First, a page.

Monday, March 26, 2012

Smart Phones, Pagers, and Distractions

I love the inflammatory, attention getting title of this NPR piece:

"Hospitals Warn Smartphones Can Distract Doctors."

The most distracting part of my job, by far, is my pager.  I did a lumbar puncture yesterday, and I turned off my phone.  My pager, however, rang 3 or 4 times during the procedure.  Good thing I have perfected the use of my elbow to scroll through pages.

click here to listen
Our art as physicians is to manage distractions and being a resident is learning to be someone who develops tools and skills to filter distractions.

Our patients attempt to distract us with details and non sequiturs, but we filter our histories and gather the pertinent details.  We anticipate the needs of our consults before we call them, in order to limit their questions.  We make sure to order our morphine as MR1, so as to be asked one less question by nursing.  We use decision algorithms and we run our primary and secondary surveys the same way each time to streamline our decision making.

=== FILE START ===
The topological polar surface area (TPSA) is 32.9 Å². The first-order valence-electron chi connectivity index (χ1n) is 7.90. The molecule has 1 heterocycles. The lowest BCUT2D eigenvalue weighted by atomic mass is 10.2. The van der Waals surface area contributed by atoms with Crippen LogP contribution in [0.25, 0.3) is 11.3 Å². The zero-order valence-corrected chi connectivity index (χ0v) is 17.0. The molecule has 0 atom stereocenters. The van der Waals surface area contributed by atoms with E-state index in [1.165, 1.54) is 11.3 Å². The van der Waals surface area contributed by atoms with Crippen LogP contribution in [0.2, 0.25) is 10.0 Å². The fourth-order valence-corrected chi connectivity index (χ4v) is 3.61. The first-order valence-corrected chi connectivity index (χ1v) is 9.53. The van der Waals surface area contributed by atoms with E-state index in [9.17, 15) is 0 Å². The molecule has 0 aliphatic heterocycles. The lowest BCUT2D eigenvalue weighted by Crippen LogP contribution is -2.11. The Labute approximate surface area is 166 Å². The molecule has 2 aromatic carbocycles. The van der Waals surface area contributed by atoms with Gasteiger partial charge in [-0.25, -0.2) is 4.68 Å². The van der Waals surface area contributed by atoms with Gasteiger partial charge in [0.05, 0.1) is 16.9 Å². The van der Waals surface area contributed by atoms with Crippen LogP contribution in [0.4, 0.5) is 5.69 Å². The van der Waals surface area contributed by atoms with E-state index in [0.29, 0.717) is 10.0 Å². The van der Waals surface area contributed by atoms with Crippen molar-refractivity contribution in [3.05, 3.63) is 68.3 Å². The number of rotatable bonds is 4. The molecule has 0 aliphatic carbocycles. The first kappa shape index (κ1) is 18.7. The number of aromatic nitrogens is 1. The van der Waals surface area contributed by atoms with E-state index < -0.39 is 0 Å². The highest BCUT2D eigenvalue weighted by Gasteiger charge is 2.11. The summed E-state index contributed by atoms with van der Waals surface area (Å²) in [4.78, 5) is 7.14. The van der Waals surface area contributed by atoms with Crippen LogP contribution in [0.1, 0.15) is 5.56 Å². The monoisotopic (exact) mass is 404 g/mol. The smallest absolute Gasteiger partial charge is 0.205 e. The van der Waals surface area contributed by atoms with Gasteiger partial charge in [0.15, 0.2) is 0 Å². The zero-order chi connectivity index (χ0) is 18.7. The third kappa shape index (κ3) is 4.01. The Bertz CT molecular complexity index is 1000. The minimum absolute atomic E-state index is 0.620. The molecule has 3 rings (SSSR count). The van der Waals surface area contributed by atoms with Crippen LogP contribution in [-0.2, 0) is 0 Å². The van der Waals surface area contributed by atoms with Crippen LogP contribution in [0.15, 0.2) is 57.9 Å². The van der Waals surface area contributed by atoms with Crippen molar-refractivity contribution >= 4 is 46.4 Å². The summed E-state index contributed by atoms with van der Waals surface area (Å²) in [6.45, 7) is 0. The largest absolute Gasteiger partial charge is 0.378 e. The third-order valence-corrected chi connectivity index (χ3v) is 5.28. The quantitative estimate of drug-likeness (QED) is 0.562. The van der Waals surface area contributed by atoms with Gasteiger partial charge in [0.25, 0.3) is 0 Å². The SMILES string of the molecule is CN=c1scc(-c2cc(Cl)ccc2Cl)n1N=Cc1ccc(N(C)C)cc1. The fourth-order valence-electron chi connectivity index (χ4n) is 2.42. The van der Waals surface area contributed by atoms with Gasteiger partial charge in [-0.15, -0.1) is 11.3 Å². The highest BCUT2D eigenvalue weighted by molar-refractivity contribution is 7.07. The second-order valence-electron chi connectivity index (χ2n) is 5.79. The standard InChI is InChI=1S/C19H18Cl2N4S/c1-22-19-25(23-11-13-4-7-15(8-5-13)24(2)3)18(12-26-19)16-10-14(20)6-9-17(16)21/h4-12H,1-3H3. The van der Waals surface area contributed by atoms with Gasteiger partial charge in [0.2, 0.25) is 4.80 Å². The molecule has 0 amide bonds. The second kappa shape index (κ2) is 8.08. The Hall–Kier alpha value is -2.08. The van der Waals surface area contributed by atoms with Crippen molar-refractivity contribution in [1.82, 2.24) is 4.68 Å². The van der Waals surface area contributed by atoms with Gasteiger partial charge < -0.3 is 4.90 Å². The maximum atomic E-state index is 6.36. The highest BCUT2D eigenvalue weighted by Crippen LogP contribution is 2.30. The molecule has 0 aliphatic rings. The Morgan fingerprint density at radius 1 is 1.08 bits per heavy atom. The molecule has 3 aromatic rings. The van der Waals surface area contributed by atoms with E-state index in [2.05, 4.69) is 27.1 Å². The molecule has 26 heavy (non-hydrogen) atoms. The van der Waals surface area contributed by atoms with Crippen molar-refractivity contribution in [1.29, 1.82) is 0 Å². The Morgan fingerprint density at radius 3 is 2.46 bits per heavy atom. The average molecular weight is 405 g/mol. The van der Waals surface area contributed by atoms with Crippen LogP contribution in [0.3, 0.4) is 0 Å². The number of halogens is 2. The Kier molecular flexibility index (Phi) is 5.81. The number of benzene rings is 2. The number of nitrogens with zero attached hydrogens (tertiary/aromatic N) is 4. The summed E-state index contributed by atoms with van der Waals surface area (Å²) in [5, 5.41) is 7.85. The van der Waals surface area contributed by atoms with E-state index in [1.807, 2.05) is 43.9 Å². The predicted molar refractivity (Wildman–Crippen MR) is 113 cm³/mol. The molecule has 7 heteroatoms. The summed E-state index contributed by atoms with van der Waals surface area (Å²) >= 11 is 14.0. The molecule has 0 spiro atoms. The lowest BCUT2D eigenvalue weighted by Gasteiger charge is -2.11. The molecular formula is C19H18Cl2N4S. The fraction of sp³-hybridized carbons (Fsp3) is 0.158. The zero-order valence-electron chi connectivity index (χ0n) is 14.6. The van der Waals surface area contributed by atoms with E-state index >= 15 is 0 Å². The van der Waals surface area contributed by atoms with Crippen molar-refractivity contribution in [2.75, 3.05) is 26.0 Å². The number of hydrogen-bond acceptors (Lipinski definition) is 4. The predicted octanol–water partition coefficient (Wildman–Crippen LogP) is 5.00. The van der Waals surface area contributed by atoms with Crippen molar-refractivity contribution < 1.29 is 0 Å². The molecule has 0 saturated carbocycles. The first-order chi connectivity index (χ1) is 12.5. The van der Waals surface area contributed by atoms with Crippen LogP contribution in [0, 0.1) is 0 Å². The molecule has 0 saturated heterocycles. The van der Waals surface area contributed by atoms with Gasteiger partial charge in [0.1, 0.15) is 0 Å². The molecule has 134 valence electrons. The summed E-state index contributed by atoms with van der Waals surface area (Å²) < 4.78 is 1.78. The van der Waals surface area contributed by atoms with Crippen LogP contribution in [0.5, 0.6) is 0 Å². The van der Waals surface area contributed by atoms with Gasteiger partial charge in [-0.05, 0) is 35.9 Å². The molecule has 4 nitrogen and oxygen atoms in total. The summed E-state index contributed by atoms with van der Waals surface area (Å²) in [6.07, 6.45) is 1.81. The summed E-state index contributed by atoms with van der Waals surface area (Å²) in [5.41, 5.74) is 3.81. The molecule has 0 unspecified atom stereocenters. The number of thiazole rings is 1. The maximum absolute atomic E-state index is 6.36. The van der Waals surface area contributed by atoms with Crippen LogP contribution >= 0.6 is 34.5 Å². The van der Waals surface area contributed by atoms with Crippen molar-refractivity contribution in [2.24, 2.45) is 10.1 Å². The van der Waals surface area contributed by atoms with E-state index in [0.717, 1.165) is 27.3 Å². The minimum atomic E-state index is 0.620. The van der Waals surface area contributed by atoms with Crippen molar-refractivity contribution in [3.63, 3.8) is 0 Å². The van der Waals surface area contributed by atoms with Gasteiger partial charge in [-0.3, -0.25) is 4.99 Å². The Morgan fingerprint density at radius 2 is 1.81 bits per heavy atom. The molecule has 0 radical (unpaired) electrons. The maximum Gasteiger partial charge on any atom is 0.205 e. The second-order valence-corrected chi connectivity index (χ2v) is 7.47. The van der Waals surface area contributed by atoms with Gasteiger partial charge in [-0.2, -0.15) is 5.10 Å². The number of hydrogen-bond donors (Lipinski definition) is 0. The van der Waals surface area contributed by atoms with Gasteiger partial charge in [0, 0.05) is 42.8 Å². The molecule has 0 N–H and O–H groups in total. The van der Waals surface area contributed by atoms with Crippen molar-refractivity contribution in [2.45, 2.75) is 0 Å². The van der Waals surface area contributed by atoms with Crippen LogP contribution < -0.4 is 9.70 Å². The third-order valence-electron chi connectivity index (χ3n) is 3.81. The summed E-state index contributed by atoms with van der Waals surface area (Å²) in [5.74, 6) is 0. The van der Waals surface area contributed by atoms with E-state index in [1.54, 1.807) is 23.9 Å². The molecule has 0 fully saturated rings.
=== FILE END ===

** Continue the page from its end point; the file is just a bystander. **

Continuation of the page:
Our phones can be distracting, but we can also learn to filter them as we do the countless other distractions we face in the hospital.  And moreover, if used properly, phones can be one more useful tool to keep us on track.

- Teach, MD

- thank you to Abigail Ballou for leading me to this NPR piece

Friday, March 16, 2012


Salman Khan was featured on 60 minutes last week. He and the Khan Academy have become wildly popular and have officially achieved rock-star status. How many followers does Khan have now? Over 3.5 million unique users.

Now, TED-Talks is soliciting the lessons of teachers. They are attempting to showcase on an international medium, what can only be seen in individual classrooms. This has the potential to radically change the face of teaching as a profession.

People do not chose teaching for fame and money. Many have written op-eds about how we undervalue teachers, and many politicians have given lip-service to the raising of teachers' salaries. But no-one has come up with a salient way to do this.

Perhaps now, if teachers are judged on popular opinion, and their value spreads beyond the classroom and into the homes of millions, teachers will start demanding larger salaries. Our culture puts monetary value on popularity for popularity's sake - perhaps academia can use this to its advantage.

- Teach, MD